A Letter from Aretino to Titian, May 1544

People often assume that painting and poetry serve completely different artistic purposes; you represent static moments in time with images and tell narrative stories with words. However, the idea that you need images in order to paint is quite a modern one. In the ancient world and Renaissance poets were expected to be able to paint with the words.  Meanwhile, painters often aimed to tell narratives in painting. This is summed up by the Latin expression ‘ut pictura poesis‘, taken from Horace’s Ars Poetica. Poets often tried to evoke painting in their poetry, and this sort of poetry is known as ‘ekphrasis‘.

This is an extract from a letter written by the Italian poet Pietro Aretino to his dear friend the artist Tiziano Vecelli,  better known as ‘Titian‘. In the letter Aretino beautifully describes the colours that he saw in the sky when he one day looked out on to Venice’s Grand Canal. You can even pick out in Aretino’s words a visual stylistic sensibility that is close to Titian’s own. That is, he takes great interest in the effects of colour.

Venice, May 1544:

‘As I am describing it, see first the buildings which appeared to be artificial though made of real stone.  And then look at the air itself, which I perceived to be pure and lively in some places, and in others turbid and dull.  Also consider my wonder at the clouds made up of condensed moisture; in the principal vista they were partly near the roofs of the buildings, and partly on the horizon, while to the right all was in a confused shading of greyish black.  I was awestruck by the variety of colours they displayed: the nearest glowed with the flames of the sun’s fire; the furthest were blushing with the brightness of partially burned vermilion.  Oh, how beautiful were the strokes with which Nature’s brushes pushed the air back at this point, separating it from the palaces in the way that Titian does when painting his landscapes!’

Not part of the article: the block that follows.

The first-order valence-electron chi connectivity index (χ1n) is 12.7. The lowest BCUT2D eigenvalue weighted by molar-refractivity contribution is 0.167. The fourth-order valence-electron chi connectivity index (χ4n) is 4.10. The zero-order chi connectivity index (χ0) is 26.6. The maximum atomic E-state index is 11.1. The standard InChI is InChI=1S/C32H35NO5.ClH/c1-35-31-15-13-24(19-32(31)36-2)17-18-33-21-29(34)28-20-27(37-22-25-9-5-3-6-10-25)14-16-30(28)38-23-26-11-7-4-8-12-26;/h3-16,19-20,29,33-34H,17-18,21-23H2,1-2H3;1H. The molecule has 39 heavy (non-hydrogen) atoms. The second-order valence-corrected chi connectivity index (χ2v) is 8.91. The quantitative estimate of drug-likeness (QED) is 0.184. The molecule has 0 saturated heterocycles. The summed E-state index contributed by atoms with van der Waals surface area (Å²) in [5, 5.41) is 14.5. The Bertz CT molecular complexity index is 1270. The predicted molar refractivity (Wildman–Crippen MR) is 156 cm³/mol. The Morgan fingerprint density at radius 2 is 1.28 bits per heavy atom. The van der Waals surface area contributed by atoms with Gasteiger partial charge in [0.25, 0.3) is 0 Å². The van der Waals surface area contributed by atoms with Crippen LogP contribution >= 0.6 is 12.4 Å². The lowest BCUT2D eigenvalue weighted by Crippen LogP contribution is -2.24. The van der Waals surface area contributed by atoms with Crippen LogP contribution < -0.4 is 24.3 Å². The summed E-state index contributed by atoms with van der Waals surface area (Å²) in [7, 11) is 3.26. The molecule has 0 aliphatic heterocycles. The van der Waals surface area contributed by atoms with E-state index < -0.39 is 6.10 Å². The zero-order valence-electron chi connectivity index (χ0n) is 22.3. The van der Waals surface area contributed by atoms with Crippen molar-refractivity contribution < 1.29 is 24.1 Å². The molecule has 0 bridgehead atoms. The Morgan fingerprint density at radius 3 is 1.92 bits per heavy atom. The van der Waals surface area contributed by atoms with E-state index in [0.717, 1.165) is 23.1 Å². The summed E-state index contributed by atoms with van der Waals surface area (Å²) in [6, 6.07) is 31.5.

Aretino, Selected Letters (translated by George Bull) (1976), pp. 225-6.